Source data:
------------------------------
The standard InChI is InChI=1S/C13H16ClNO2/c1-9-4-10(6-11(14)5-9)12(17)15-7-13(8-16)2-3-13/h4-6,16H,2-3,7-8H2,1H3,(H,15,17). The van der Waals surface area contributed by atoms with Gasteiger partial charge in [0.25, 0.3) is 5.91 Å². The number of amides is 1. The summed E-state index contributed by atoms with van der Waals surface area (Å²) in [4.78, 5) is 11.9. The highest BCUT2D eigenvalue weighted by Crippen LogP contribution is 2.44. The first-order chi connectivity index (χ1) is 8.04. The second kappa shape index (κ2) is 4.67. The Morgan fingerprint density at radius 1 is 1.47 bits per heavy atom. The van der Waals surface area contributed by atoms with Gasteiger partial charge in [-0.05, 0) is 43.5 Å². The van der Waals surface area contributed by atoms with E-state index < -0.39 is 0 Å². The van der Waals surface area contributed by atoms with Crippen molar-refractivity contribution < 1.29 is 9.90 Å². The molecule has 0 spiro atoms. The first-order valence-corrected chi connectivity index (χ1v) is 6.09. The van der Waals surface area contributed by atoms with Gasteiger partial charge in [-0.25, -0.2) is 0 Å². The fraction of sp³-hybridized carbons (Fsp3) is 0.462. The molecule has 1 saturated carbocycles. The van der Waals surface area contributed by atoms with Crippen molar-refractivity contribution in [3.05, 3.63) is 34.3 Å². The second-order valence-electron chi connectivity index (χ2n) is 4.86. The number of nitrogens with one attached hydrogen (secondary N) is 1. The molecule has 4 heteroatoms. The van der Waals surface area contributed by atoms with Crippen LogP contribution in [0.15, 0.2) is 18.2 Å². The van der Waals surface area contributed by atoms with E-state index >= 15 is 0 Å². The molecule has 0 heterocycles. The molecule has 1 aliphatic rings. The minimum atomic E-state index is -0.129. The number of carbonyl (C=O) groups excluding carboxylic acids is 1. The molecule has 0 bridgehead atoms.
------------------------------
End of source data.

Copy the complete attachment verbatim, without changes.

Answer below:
The standard InChI is InChI=1S/C13H16ClNO2/c1-9-4-10(6-11(14)5-9)12(17)15-7-13(8-16)2-3-13/h4-6,16H,2-3,7-8H2,1H3,(H,15,17). The van der Waals surface area contributed by atoms with Gasteiger partial charge in [0.25, 0.3) is 5.91 Å². The number of amides is 1. The summed E-state index contributed by atoms with van der Waals surface area (Å²) in [4.78, 5) is 11.9. The highest BCUT2D eigenvalue weighted by Crippen LogP contribution is 2.44. The first-order chi connectivity index (χ1) is 8.04. The second kappa shape index (κ2) is 4.67. The Morgan fingerprint density at radius 1 is 1.47 bits per heavy atom. The van der Waals surface area contributed by atoms with Gasteiger partial charge in [-0.05, 0) is 43.5 Å². The van der Waals surface area contributed by atoms with E-state index < -0.39 is 0 Å². The van der Waals surface area contributed by atoms with Crippen molar-refractivity contribution < 1.29 is 9.90 Å². The molecule has 0 spiro atoms. The first-order valence-corrected chi connectivity index (χ1v) is 6.09. The van der Waals surface area contributed by atoms with Gasteiger partial charge in [-0.25, -0.2) is 0 Å². The fraction of sp³-hybridized carbons (Fsp3) is 0.462. The molecule has 1 saturated carbocycles. The van der Waals surface area contributed by atoms with Crippen molar-refractivity contribution in [3.05, 3.63) is 34.3 Å². The second-order valence-electron chi connectivity index (χ2n) is 4.86. The number of nitrogens with one attached hydrogen (secondary N) is 1. The molecule has 4 heteroatoms. The van der Waals surface area contributed by atoms with Crippen LogP contribution in [0.15, 0.2) is 18.2 Å². The van der Waals surface area contributed by atoms with E-state index >= 15 is 0 Å². The molecule has 0 heterocycles. The molecule has 1 aliphatic rings. The minimum atomic E-state index is -0.129. The number of carbonyl (C=O) groups excluding carboxylic acids is 1. The molecule has 0 bridgehead atoms.